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COVID-19: More than 450,000 contact-tracing devices to be distributed to migrant and local workers

COVID-19: More than 450,000 contact-tracing devices to be distributed to migrant and local workers

Migrant workers using SafeEntry to check into dormitories. (Photo: Mediacorp)

SINGAPORE: More than 450,000 contact-tracing devices will be distributed to all migrant and local workers living or working in dormitories, as well those at worksites in the construction, marine shipyard and process sectors, said the authorities on Friday (Oct 16). 

These tokens, if carried by workers at all times, will help minimise work disruptions in the event of positive COVID-19 cases being identified because only close contacts will be isolated, said the authorities.  

The devices will be distributed in phases from Oct 18, and is expected to be completed by early November, said the Ministry of Manpower (MOM) in a joint statement with the Building and Construction Authority (BCA) and the Economic Development Board (EDB).

The devices, known as BluePass tokens, will be distributed by the Assurance, Care and Engagement (ACE) Group, in partnership with the Smart Nation and Digital Government Group, BCA, EDB and industry partners such as the Singapore Contractors Association.

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The tokens are purpose-built for the dormitory and worksite environment - compact, water-resistant and can be worn at all times, said the authorities.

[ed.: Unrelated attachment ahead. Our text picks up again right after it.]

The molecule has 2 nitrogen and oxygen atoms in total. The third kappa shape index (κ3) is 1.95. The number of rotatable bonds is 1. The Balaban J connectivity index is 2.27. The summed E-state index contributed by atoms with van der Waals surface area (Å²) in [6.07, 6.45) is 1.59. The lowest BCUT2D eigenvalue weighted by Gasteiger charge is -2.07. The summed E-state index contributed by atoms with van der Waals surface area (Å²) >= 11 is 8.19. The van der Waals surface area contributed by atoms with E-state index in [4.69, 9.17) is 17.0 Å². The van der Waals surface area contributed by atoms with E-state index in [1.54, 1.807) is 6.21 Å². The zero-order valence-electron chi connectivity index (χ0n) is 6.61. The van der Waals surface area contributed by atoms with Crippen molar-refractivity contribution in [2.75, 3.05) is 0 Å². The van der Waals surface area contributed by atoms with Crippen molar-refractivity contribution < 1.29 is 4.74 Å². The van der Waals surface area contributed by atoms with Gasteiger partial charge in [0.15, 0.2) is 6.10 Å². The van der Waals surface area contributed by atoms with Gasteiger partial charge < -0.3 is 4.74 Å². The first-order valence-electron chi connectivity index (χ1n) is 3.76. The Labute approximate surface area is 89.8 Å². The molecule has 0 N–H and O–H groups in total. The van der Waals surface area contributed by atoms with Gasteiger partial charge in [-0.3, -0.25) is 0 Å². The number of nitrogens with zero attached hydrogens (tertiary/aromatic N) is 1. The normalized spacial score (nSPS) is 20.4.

"They will be interoperable with and complement the use of the TraceTogether app on migrant workers’ smartphones, as some workers may not always be carrying their phones at work and at the dormitories," they said. 

The device can be worn on the workers' wrists like a watch so that it will not obstruct their work.

The BluePass tokens will also retrieve close-contact data that will be sent to the health ministry when a COVID-19 positive case is detected.

The token only collects close-contact data from other devices, and the data is encrypted with no personal identifiable information stored, said the authorities.

The ACE Group and sector agencies will trial and evaluate how the tokens function and perform in the work environments, as well as how the data from the tokens can help improve contact tracing and the quarantine process when new COVID-19 cases are detected.

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"This will benefit employers and workers because only close contacts will be isolated, thereby minimising any work disruptions," said the authorities.

Data can also be taken from the tokens to assess the extent of intermixing among workers, which can help employers and workers better understand how preventive measures can be taken to minimise intermixing and potential COVID-19 transmission.


Employers in the construction, marine shipyard and process sectors or those with workers residing in dormitories do not need to pay for the devices in the first year, authorities said.

MOM is also evaluating the cost for future deployment.

The devices will be distributed with the support of the Forward Assurance and Support Teams (FAST) to migrant workers living in purpose-built dormitories. Those living in other types of accommodations will be issued their devices at regional screening centres for rostered routine tests. 

Self-collection points will also be set up for workers residing in decant sites and other types of accommodation. Employers and workers will be informed of the collection dates later, said the authorities.

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Source: CNA/lk(ac)


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